Human beings love labels. It’s just something we’re drawn to. Look no further than baseball to find players with labels. Billy Hamilton ’s a stolen base threat (and not much else). Joey Gallo is a big home run guy. He’s clubbed 40 in each of the last two seasons, but he also comes with an extremely high strikeout rate. Labels are actually pretty useful too because it’s good to have an opinion on every player. It doesn’t need to be an elaborate one, but something simple or a quick label is good. It’s smart to apply labels when drafting your team because some players are more adept to contributing more in categories/rotisserie leagues while other guys help out more in points leagues.

Labels will also apply to hitters and pitchers based on their ground ball, fly ball, and line drive rates. It’s a simple enough concept too: pitchers more prone to fly balls are often considered to be fly ball pitchers (duh). Those that can induce ground balls are obviously ground ball pitchers. The same rule of thumb can be applied to hitters as well. And it’s worth noting most players have been trying to put the ball in the air more often as part of the fly ball revolution that baseball has experienced in recent years. The phrase “chicks dig the long ball” is a bit unfair in my opinion because everybody digs the long ball. And there’s a direct correlation between fly balls and home runs, so we’ll start there because it makes for a good segue.


Fly Ball Rate

As noted above fly ball hitters tend to hit the ball out of the ballpark. Ground balls sure as hell aren’t leaving the ballpark anytime soon although this play from the Mets resulted in a bases clearing almost inside-the-park home run (I say “almost” because there’s no way it was ruled as such). But we’ll get to grounders later on. For now let’s take a look at the players who led the league in fly ball percentage last season.




Games Played


Home Runs


Rhys Hoskins





Joey Gallo





Khris Davis





Grégory Polanco





Matt Carpenter





Mike Moustakas





Max Kepler





José Ramírez





Mike Trout





Salvador Pérez





All ten players hit at least 20 home runs with eight of them clubbing at least 27. And even if you extended the list further you’d still find power hitters on the list. So putting the ball in the air leads to more home runs in general. But also be on the lookout for HR/FB rate. This is simply the percentage of fly balls that result in home runs. Take Rhys Hoskins for example, over half of the balls he put in play were in the air, but he only hit 34 home runs. So it’s reasonable to understand that his HR/FB rate was just 16.0%, which was good for 44th in the league. On the other end of the spectrum, Christian Yelich clubbed 36 home runs in his first season with the Brewers. His fly ball percentage in 2018 was in line with his rate from 2017 and 2016 in his time with the Marlins. In 2018 his FB% was at 23.5%, but his HR/FB rate was an insane 35.0% which was much higher than his last season in Miami (15.3%). Yelich certainly benefitted from a ballpark change, but given that his FB% was in line with previous seasons we can stand to reason his HR/FB rate should come back down a little more and his 2019 power could regress somewhat. Don’t forget, he went on an absolute tear in the second half of last season and that helped him win the National League MVP. Yelich put less balls in the air than Hoskins, but hit more out of the ballpark. It just doesn’t seem repeatable. So in this day and age it’s actually a good thing to be a fly ball hitter amidst the revolution if there’s a reasonable HR/FB rate that correlates. If you’re in a fantasy baseball league that relies heavily on counting stats (home runs, RBI, runs, etc.) then fly ball rate is a good metric to look at if trying to find power.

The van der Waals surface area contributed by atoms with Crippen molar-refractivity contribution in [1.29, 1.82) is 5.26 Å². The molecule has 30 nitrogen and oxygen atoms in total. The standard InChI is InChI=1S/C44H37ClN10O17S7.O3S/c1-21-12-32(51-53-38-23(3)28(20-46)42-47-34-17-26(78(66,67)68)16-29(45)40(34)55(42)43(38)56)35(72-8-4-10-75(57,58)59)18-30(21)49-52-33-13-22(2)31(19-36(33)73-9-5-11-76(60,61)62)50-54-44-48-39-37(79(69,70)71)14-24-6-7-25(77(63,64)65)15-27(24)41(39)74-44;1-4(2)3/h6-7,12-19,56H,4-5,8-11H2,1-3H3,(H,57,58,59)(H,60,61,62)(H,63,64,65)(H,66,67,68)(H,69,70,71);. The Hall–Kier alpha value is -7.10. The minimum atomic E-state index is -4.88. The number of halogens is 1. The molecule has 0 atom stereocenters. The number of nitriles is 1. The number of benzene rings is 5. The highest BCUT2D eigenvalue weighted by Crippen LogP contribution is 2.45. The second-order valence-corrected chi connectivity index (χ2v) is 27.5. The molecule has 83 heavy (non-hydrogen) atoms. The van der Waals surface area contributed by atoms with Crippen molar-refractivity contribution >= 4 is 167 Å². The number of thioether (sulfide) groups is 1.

Being considered a “fly ball pitcher” is normally not the greatest sign for those toeing the rubber. However, there are outliers. Justin Verlander led the league last season with a 51.4% fly ball rate. Based on what we know about hitters and flyball rates, you’d think Verlander gave up a ton of home runs as well, and to an extent, he did. However, he surrendered 28 home runs over 214 innings and his 11.1% HR/FB rate isn’t terrible. Fly balls aren’t as much of a problem for pitchers as line drives rate and we’ll touch on those shortly. But fly ball pitchers are more prone to home runs, especially if they’re giving up harder contact. Max Scherzer had a similar profile to Verlander last season in that he was closer to the top of the list in FB%, and like Verlander, he didn’t give up a lot of hard contact (28.6% to Verlander’s 29.1%) and had a low HR/FB rate (9.7%).

But other pitchers that were exposed to fly balls weren’t as fortunate as the two previous elite arms. Dylan Bundy , Mike Fiers , Jakob Junis, Julio Teherán , and Tyler Anderson all gave up a lot of fly balls last year and because they also gave up harder contact to opposing hitters they were victims of the long ball. But you can survive as a fly ball pitcher. Would you prefer to be more of a ground ball pitcher? Perhaps because ground ball pitchers keep the ball in the yard. Fly ball pitchers aren’t a death sentence especially if pitching in the right ballpark. The real killer for pitchers is on deck…


Line Drive Rate